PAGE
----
The basic problem is that of adding too much work and intelligence to the actual provisioning stage. Large postrun sections or after_install command blocks should be a warning sign and point to tasks that may well be better off inside a system like Puppet or Chef. It's a seductive problem because it's an easy way to add additional functionality to a host, especially when it allows you to avoid thinking about applying or modifying a general role; even more so if it's one that's already in use on other hosts. Adding a single line in a kickstart or preseed file is quicker, requires no long term thinking and is immediately available.
Unfortunately by going down this path you end up with a lot of one-off host modifications, nearly common additional behaviour and a difficult to refactor build process. A tight coupling between these two stages can make trivial tasks unwieldy and in some cases force work to be made to remove or modify the change for day to day operation after the build has completed.
A good provisioning system should do the bare minimum required to get a machine built. It should be lean, do as little as possible and prepare the host to run its configuration management system. Everything else should be managed from inside that.
Tue, 01 Jun 2010
To me puppet has always been a major evolutionary step up on the sysadmin tool chain. I consider it important enough to be ranked alongside version control systems and virtualisation as one of those mental leaps that leads to better management and enables more flexible solutions than you could offer before understanding it.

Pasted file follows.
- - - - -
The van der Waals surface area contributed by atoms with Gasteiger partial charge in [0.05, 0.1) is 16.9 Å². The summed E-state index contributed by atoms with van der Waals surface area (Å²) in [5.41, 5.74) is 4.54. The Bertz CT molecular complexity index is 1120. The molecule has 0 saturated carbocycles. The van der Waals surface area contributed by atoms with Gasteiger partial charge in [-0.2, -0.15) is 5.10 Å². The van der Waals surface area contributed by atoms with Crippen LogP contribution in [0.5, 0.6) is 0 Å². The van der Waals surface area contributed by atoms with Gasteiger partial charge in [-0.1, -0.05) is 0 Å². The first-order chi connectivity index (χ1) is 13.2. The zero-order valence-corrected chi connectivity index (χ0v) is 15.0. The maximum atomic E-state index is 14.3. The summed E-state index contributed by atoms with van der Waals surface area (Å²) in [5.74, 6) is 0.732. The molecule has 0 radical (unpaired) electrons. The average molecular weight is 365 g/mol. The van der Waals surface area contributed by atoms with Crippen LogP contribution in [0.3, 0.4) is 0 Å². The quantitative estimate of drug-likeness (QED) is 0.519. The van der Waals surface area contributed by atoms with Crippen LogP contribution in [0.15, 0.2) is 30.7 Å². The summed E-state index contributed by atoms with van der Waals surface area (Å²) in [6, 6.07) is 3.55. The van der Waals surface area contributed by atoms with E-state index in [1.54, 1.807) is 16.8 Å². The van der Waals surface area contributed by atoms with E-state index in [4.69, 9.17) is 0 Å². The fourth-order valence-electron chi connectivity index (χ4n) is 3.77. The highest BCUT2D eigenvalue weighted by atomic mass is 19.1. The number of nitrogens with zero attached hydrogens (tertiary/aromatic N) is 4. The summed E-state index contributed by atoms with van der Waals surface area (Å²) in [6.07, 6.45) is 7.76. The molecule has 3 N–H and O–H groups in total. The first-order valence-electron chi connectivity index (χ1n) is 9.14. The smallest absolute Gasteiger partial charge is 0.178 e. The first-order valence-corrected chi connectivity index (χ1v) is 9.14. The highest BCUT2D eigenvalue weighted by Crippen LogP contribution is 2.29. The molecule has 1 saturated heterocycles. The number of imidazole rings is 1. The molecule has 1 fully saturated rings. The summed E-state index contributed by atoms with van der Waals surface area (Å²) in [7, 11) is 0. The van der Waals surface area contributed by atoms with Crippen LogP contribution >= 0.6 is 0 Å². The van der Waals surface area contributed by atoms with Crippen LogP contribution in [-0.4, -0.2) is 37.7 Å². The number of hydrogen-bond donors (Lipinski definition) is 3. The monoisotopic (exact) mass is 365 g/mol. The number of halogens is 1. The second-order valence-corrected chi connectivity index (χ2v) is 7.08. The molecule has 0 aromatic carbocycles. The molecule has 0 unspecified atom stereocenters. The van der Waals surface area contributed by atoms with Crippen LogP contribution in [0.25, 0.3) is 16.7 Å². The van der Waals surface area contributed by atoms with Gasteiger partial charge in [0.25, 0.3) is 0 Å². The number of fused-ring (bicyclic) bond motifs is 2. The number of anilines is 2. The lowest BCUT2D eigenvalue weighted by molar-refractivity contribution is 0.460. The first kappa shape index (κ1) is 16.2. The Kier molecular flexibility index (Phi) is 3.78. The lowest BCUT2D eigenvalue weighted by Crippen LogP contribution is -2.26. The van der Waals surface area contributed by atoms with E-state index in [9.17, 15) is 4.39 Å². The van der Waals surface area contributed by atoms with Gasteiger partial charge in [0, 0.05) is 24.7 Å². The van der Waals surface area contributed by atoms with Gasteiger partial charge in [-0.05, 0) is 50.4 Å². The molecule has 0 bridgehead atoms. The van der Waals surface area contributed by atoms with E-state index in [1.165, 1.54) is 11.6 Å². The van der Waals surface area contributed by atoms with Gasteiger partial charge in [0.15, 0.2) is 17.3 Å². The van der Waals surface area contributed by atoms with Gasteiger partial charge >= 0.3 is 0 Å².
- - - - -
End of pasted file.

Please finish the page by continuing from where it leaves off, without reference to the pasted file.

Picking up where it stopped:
While I'm quite a long term member of the puppet community I'm no where near as active as I should be, but even I couldn't miss the chance to attend PuppetCamp Europe, and I'm glad I didn't! I finally got to meet some of Europes most prolific puppet module releasers in person, discovered that Brice is every bit as nice and as scarily smart in person as he is on-list and that the new PuppetLabs people are a very impressive bunch. Even I've still not had the chance to buy James some of those beers he's racked up over the years on the list.
Puppet may be an open source project but a very high proportion of its development and community support has always come from Puppet Labs, so it's critical to both the product and the users that their staff be as good with the community as they are with the code base, and having met half-a-dozen of them I can honestly say it feels like the project is in safe hands. Jeff gave an excellent talk on using Puppet in environments with strict compliance rules, Markus had a razor sharp grasp of what people were really asking (and gave the answer to what they wanted, not just what they asked) and Luke made the event for many of us, he very patiently gave a lot of advice and information not just about the now but also about the historical whys and theoretical hows.
I had an excellent time (Ghent itself is a lovely place to visit for a couple of days) so I'd like to thank Patrick for organising the event, Luke and Puppet labs for Puppet itself and the participants for making PuppetCamp Europe 2010 such an educational and enjoyable experience.